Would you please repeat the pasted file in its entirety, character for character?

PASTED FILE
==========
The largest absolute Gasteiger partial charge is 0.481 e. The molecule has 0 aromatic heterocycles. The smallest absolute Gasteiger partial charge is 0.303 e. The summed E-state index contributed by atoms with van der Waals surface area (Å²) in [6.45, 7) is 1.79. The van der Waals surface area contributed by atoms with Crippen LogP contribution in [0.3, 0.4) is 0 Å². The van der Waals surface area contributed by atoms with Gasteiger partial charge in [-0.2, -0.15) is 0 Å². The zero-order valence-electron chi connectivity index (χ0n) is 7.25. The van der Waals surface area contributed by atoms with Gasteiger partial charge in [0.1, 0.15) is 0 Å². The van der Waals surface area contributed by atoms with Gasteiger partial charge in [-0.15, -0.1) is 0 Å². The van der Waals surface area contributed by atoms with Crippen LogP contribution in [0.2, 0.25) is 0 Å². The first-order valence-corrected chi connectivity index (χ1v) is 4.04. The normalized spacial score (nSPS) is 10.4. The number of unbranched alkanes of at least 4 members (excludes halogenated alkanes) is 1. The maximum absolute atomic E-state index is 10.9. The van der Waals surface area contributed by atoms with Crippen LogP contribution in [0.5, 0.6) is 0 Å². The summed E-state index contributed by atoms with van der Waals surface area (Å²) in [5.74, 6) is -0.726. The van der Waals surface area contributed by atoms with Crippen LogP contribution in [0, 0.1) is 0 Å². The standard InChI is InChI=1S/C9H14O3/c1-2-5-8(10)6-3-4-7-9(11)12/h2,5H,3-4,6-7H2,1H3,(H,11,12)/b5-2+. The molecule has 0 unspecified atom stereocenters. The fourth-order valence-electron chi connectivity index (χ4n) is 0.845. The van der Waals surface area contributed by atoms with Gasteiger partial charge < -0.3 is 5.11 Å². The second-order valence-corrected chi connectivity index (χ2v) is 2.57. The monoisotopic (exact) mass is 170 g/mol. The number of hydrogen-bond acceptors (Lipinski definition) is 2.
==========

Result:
The largest absolute Gasteiger partial charge is 0.481 e. The molecule has 0 aromatic heterocycles. The smallest absolute Gasteiger partial charge is 0.303 e. The summed E-state index contributed by atoms with van der Waals surface area (Å²) in [6.45, 7) is 1.79. The van der Waals surface area contributed by atoms with Crippen LogP contribution in [0.3, 0.4) is 0 Å². The van der Waals surface area contributed by atoms with Gasteiger partial charge in [-0.2, -0.15) is 0 Å². The zero-order valence-electron chi connectivity index (χ0n) is 7.25. The van der Waals surface area contributed by atoms with Gasteiger partial charge in [0.1, 0.15) is 0 Å². The van der Waals surface area contributed by atoms with Gasteiger partial charge in [-0.15, -0.1) is 0 Å². The van der Waals surface area contributed by atoms with Crippen LogP contribution in [0.2, 0.25) is 0 Å². The first-order valence-corrected chi connectivity index (χ1v) is 4.04. The normalized spacial score (nSPS) is 10.4. The number of unbranched alkanes of at least 4 members (excludes halogenated alkanes) is 1. The maximum absolute atomic E-state index is 10.9. The van der Waals surface area contributed by atoms with Crippen LogP contribution in [0.5, 0.6) is 0 Å². The summed E-state index contributed by atoms with van der Waals surface area (Å²) in [5.74, 6) is -0.726. The van der Waals surface area contributed by atoms with Crippen LogP contribution in [0, 0.1) is 0 Å². The standard InChI is InChI=1S/C9H14O3/c1-2-5-8(10)6-3-4-7-9(11)12/h2,5H,3-4,6-7H2,1H3,(H,11,12)/b5-2+. The molecule has 0 unspecified atom stereocenters. The fourth-order valence-electron chi connectivity index (χ4n) is 0.845. The van der Waals surface area contributed by atoms with Gasteiger partial charge < -0.3 is 5.11 Å². The second-order valence-corrected chi connectivity index (χ2v) is 2.57. The monoisotopic (exact) mass is 170 g/mol. The number of hydrogen-bond acceptors (Lipinski definition) is 2.